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PSYC 3440 (22)
Caron Bell (10)
Chapter 3

Cognitive Development - Chapter 3 summary

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University of Guelph
PSYC 3440
Caron Bell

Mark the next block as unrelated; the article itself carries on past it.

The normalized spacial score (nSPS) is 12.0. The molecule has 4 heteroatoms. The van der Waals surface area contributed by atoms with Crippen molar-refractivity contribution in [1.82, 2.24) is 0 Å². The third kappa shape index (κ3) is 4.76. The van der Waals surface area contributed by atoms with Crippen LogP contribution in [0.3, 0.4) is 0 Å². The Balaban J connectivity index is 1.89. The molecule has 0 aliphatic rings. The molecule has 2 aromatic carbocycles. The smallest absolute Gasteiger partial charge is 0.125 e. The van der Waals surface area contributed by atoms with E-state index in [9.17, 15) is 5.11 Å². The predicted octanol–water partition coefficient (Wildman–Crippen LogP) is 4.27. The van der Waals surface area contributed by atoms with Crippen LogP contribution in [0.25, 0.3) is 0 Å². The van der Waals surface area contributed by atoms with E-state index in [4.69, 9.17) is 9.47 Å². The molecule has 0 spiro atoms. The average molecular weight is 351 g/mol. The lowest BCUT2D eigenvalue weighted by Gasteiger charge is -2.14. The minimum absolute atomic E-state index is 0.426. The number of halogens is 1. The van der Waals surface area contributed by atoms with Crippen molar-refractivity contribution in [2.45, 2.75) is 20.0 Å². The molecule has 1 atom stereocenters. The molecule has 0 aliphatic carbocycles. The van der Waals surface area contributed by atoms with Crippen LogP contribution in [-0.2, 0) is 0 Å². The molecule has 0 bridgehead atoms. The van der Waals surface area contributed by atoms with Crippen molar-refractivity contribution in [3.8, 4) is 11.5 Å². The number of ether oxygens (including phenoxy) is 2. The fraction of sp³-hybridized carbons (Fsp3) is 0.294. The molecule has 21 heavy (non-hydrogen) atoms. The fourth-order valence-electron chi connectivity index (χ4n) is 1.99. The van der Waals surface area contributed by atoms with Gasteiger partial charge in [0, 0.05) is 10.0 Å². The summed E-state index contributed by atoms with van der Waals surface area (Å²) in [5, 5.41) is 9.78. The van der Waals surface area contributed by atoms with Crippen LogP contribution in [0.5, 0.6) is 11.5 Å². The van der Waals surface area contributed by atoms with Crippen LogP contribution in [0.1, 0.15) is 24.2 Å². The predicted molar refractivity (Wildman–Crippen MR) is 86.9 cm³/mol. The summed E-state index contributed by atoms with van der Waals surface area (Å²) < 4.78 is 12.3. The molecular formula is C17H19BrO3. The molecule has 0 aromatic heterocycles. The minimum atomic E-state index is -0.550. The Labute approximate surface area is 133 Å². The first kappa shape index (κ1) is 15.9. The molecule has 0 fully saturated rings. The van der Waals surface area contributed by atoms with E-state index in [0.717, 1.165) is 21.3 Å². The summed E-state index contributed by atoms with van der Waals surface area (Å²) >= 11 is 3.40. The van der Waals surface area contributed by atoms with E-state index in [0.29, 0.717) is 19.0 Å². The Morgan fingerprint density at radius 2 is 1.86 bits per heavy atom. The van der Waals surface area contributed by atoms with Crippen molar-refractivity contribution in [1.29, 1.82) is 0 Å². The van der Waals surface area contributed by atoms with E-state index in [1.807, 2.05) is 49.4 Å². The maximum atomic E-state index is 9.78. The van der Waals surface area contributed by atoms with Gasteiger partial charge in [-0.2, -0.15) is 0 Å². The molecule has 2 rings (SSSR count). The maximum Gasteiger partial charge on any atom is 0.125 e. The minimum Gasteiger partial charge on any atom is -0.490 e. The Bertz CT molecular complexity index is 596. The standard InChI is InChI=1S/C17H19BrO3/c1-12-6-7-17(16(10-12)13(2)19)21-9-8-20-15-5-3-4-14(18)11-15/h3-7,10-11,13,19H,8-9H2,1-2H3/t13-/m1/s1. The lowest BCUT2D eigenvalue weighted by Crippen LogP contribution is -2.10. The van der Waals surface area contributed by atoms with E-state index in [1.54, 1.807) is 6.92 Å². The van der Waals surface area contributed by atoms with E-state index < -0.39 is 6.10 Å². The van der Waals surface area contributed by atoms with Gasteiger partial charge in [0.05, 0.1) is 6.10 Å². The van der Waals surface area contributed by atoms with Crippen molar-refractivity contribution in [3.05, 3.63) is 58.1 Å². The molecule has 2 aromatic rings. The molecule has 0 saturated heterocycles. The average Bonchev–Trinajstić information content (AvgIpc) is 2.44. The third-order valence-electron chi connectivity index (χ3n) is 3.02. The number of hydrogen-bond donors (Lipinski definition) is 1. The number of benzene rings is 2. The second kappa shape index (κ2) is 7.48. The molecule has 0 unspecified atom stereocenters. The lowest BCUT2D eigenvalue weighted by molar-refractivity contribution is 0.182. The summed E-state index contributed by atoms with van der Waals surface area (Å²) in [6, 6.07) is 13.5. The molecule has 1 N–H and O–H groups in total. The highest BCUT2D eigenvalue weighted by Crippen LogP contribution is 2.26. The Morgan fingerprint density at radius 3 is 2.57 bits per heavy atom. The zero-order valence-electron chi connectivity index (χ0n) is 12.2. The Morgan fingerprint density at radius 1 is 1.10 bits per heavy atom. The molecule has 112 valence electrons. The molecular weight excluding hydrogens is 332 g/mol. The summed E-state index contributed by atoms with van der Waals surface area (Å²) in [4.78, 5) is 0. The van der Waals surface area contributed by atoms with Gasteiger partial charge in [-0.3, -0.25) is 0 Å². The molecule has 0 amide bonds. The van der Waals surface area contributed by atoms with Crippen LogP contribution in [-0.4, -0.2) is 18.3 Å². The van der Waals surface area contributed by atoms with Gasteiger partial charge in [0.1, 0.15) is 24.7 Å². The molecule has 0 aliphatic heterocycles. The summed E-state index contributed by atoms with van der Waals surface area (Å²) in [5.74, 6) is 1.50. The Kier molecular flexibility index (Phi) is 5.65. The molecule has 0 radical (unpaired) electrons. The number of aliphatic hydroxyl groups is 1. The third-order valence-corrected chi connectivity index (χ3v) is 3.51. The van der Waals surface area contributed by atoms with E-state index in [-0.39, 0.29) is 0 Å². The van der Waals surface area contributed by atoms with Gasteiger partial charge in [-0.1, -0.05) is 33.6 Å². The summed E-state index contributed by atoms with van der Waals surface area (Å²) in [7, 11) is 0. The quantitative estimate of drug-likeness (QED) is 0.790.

Cognitive Psych Chapter 3 (page 65- 106) - means end analysis - repeatedly comparing one’s current state with one’s goal and then taking steps to reduce the distance between them - like a child overcoming their limited memory capacities, they use rehearsal - characteristics of information processing theories - thinking is information processing - precise analysis of change mechanisms - attempt to explain how children of given ages have come as far as they have and why they have not gone further - change is produced by a process of continuous self-modification - something information processing approaches have in common with the piagetian approach is that both are aimed at answering the same fundamental question: “what develops?” and “how does development occur?” both try to identify children’s cognitive capabilities and limits at various points in development. both try to explain how later, more advanced understandings grow out of earlier, more primitive ones. - the two previous approaches also differ. - information processing approaches place greater emphasis on the role of processing limitations, strategies for overcoming the limitations, and knowledge about specific content. also involves detailed, in depth analyses of children’s performance on a single task or on a narrow range of tasks. this approach assumes that our understandings of how children think can be greatly enriched by knowledge of how adults think. - piagetian approach seeks to characterize children’s thinking across a broad range of tasks and content domains table on page 77 - structural characteristics - determine the limits within which thinking occurs - sometimes referred to as “cognitive architecture” - universal, all children have the same basic cognitive organization - basic organization of the information processing system. (3 parts: sensory memory, working memory, and long term memory) - sensory memory - briefly retaining relatively large amounts of information that a person has just encountered - one-twentieth- second exposure is efficient for letters to create a visual icon - the capacity of children’s sensory memory appears to increase with development and age - working memory - where active thinking occurs: constructing new strategies, computing solutions to math problems, comprehending what we read, etc - can usually hold between three and seven units - material is usually lost within 15 to 30 seconds but you can use rehearsal to to maintain the material for longer periods - older children can maintain more than younger children - has different storage capacities for verbal and spatial information in the “episodic buffer” - long term memory - episodic knowledge - specific episodes that have happened to you. example: feelings you had on the playground on your first day of school. - semantic knowledge - qualities of the world. example: a nickel is worth 5 pennies - procedural knowledge - concerns procedures. example: how to ride a bike - there are no limits o either how much information can be maintained in ling term memory or how long the information can stay there. - information is stored in separable units, so you can retrieve some units without retrieving others. example: tip-of-the-tongue phenomenon; can remember some parts of a word but not all of it. - processes - provide the means for flexible adaptation to a constantly changing world - used to actively manipulate information in sensory, working and long term memory - two processes are automatization and encoding - automatization - when processes change from controlled to automatic as people gain experience with them - once skills are learned to a sufficient high degree, they are difficult to inhibit even when it’s advantageous to do so - controlled- require a great deal of attention - automatic- require little if any attention. - provides initial basis for learning about the world. - people retain this information even if they are not trying to. - children as young as 5 are as proficient as college students at retaining such information - when children form concepts, they must learn what features go together more frequently. example: learning the concept “bird” requires learning that the same animals tend to fly, have feathers, have beaks, and live in trees. - encoding - expectations influence encoding - important features of an object to help you remember it information processing theories of development - neo- piagetian theories - psychometric theories - product- system theories - connectionist theories - evolutionary theories Neo- Piagetian Theories - the goal is to maintain the strengths of Piaget’s approach while adding the strengths of information-processing approaches - the incorporate stages much like
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